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Gynaecologic Problems: Chlamydia


Chlamydial infection is caused by the bacteria Chlamydia trachomatis . Chlamydia is the leading sexually transmitted disease (STD) in the United States today, with an estimated 4 million new cases occurring each year. A pregnant woman may pass the infection to her newborn during delivery. Pelvic inflammatory disease (PID), a serious complication of chlamydial infection, has emerged as a major cause of infertility of women of childbearing age.
Chlamydia is spread during sexual intercourse via the exchange of bodily fluids through mucous membranes in the anus, mouth, and genital areas.

Symptoms and Signs

Men and women with chlamydial infections may experience abnormal genital discharge or pain during urination. These early symptoms may be absent or very mild, but if they occur, they will do so within 1 to 3 weeks of exposure. However, half of infected women and 25 % of infected men may have no symptoms whatsoever. As a result, the disease is often not diagnosed until complications develop. In addition to pelvic inflammatory disease , chlamydia can cause an inflamed rectum and conjunctivitis . The bacteria have also been found in the throat as a result of oral sexual contact with an infected partner.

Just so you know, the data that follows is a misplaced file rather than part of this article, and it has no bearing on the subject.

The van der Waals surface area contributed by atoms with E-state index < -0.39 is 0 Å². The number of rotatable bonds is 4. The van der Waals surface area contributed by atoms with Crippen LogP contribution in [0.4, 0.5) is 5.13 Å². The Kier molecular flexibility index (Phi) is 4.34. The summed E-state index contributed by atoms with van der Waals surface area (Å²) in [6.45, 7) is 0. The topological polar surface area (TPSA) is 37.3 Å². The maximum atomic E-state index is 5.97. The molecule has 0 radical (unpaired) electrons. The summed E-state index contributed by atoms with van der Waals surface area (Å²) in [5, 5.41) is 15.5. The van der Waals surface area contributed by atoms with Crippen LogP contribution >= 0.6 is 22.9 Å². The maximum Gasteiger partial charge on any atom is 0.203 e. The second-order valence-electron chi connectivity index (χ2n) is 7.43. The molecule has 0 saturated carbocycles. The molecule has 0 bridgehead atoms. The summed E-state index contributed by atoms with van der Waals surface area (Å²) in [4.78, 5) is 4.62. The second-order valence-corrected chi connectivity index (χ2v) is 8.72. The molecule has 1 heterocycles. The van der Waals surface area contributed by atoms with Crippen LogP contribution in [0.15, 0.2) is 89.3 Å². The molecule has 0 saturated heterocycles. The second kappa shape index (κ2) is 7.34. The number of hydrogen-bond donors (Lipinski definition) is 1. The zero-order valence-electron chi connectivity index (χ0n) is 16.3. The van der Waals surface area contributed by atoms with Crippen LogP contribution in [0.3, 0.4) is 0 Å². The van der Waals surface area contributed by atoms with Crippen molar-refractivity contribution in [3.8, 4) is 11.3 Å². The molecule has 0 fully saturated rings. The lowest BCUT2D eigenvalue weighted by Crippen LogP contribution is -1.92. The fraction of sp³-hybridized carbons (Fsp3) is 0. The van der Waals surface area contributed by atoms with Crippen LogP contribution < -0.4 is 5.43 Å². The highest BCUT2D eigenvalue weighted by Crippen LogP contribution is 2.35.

Diagnosis and Treatment

Chlamydia is easily confused with gonorrhoea because the symptoms of both diseases are similar, and because they often occur together. Until recently, the only way to diagnose chlamydia was to take a sample of secretions from a patient’s genital area and culture the organism in special tissue culture in the laboratory. While still the most definitive test, it is expensive and technically difficult. Results can take up to 3 days. More recently, however, several rapid tests that use sophisticated techniques and a dye to detect bacterial proteins have been developed and are a readily available test for chlamydial infection.

Chlamydia is curable with certain antibiotics like tetracycline, erthyromicin, and azithromycin (but not penicillin, as is the case for other STDs). It is very important that a person with chlamydial infection take all of the prescribed medication, even after symptoms disappear.

The information in this page is presented in summarised form and has been taken from the following source(s):
1. The National Women's Health Information Center (NWHIC) FAQs:

Other HON resources 
   From MedHunt

Chlamydia in women
    From HONselect
     (def;articles & more)   

Chlamydia Infections
Chlamydia trachomatis

    Recent articles

Chlamydia Infections
Chlamydia trachomatis


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Contact Last modified: Jun 25 2002